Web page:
Written by Rebecca Leclere, CoF International Programs
Nathaniel Osborne earned his Ph.D. in Forestry from Oregon State University in 2015. He currently works as a biometrician with Weyerhaeuser NR Company at the George R. Staebler Forest Resources Research Center in Centralia, Washington. Nate has traveled across the globe in pursuit of his research, venturing to France, Scotland, and Scandinavia in order to study forestry techniques practiced worldwide. After graduating from North Carolina State University in 2010, Nate began his international work and has since become an avid traveler and not just when it comes to research.
Nate discovered his desire to study abroad when he was offered the chance to get a dual master’s degree from the University of Helsinki in Finland alongside North Carolina State University. Nate jumped on the offer. Following this, Nate spent time in Skåne, Sweden and Helsinki, Finland researching wood retention after forest harvesting and completed both his M.Sc. Forestry and M.S. Forestry degrees in 2012. While living in Scandinavia, Nate was able to explore further into Western Europe, crisscrossing all the way to Russia and back.
“I found the experience of living and working abroad to be highly enriching from a personal and educational perspective,” says Nate. “The practice of forestry is different across the country and throughout the world. Our ability to meet challenges facing our profession is enhanced by considering a wide range of forest management perspectives and philosophies.”
Following the success of his first international endeavor, Nate began seeking out other opportunities to conduct research internationally. While presenting aspects of his Ph.D. research at the 2013 MeMo Wood IUFRO conference, Nate was offered the chance to do research in France as part of a cooperation with the Institut national de la recherche agronomique (INRA).
In 2014, Nate visited France with funding from the Dean's Investment Fund, Lee Harris Travel Grants, his Ph.D. advisor, Doug Maguire, and INRA to begin work on this international research cooperation in pursuit of his doctorate. This opportunity was also a continuation of Nate’s ongoing research with the Center for Intensive Planted-forest Silviculture (CIPS), a research institute at Oregon State University focused on understanding and improving the ways in which environmental factors, both introduced and natural, affect the sustainability of planted and managed Western forests.
While in France, Nate worked with INRA in an effort to combine different forest modeling systems through scientific knowledge, thus developing tools created with the intent of predicting how forest management systems affect the quality of Douglas-fir wood products.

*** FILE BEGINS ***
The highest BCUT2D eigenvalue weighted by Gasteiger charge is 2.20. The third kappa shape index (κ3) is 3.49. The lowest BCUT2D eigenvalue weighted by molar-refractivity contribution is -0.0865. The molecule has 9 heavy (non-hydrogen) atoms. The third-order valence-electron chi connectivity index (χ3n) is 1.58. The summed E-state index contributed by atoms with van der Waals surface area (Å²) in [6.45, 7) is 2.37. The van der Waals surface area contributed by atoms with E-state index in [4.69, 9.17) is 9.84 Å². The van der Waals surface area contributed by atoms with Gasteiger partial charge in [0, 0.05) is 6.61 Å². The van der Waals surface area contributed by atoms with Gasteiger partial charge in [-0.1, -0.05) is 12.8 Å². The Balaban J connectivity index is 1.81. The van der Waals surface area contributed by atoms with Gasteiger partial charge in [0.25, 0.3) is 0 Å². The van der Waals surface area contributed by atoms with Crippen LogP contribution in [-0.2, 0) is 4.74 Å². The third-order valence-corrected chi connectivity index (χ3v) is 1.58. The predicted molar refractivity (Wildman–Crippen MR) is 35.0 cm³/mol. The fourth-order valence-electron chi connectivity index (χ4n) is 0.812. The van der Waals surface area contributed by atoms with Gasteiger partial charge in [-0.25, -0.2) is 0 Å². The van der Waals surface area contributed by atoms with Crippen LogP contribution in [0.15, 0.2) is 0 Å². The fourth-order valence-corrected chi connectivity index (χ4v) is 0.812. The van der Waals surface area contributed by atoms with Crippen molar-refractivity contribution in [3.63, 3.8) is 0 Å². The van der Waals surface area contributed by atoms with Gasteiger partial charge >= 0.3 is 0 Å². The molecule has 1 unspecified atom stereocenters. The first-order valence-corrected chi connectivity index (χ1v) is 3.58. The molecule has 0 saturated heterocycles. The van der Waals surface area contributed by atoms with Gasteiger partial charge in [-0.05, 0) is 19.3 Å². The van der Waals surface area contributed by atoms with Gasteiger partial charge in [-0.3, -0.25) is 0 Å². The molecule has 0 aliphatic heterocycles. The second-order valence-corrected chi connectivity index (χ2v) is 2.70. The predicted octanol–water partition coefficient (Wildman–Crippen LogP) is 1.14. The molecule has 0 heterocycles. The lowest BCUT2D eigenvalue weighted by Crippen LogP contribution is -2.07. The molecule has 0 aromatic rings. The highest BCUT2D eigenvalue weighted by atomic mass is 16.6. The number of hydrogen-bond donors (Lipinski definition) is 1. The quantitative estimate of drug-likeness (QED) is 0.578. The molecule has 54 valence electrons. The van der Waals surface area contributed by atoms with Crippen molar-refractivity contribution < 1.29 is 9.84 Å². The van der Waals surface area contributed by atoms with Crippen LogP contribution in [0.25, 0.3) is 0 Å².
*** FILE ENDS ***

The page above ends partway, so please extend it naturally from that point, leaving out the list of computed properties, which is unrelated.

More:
Nate’s journey began in Champenoux, France where he worked with Francis Colin at the Laboratoire d'Etude des Ressources Forêt-Bois (LERFoB). During this time, Nate began work on developing a modeling system to map Douglas-fir growth and yield with special attention paid to knot geometry and wood density, subjects he was investigating as a part of his Ph.D. studies.
Nate then continued on to Montpellier, France where he teamed up with François de Coligny of the laboratory BotAnique et BioinforMatique de l'Architecture des Plantes (AMAP). The research Nate and his colleagues conducted during this time lead to the successful development of an interface between Computer-Aided Projection Strategies in Silviculture (CAPSIS) software and a forest modeling system designed at Oregon State University called ORGANON.
Although the primary objective of Nate’s time in France was to conduct research on projects in pursuit of his Ph.D., there were still the weekends to experience the unique attractions of the country. Taking advantage of his days off, Nate and his colleagues went on excursions to nearby towns and visited sights of historical significance. In particular, Nate enjoyed meals with his hosts Francis and François in which he got a chance to experience the cuisine France is famous for.
“The French do a great lunch,” says Nate. These community lunches also provided Nate the unique and important opportunity to engage in relaxed one-on-one scientific discussion with his hosts.
Continuing his international study in the summer of 2015, Nate and his fellow graduate student Derek Gourley traveled to Edinburgh, Scotland to begin a cooperation with Paul McLean and the U.K. Forestry Commission (UKFC). The primary purpose of the trip was to conduct Derek’s research on modeling the wood properties of Douglas-fir, a project on which Nate assisted. Otherwise, Nate focused his attention on strengthening the ties between the UKFC and Oregon State University and explored possibilities for the continuous development of the ORGANON modeling system in CAPSIS software. When not immersed in research, Nate got the chance to experience Scottish culture firsthand when he attended the Scottish Highlands festival with his host and colleague Paul.
Throughout all of his travel and research, Nate believes that the greatest benefit of international study is the opportunity to make connections with people in the scientific community from around the world.
“Relationships you develop while working abroad are not ephemeral,” Nate insists. “The science world is VERY small.”
After his return to the United States, Nate had not only completed important research used to attain his Ph.D., but he also gained friends, connections, and experiences that will stay with him in his life and career.
“My international research work has significantly enhanced my ability to be a good scientist. Working internationally takes you out of your comfort zone and forces self-improvement. To make the most of your trip, you become a better communicator, improve the understanding of the topic you study and learn to adapt to unexpected situations. All of these skills are critical to any career, scientific or otherwise.”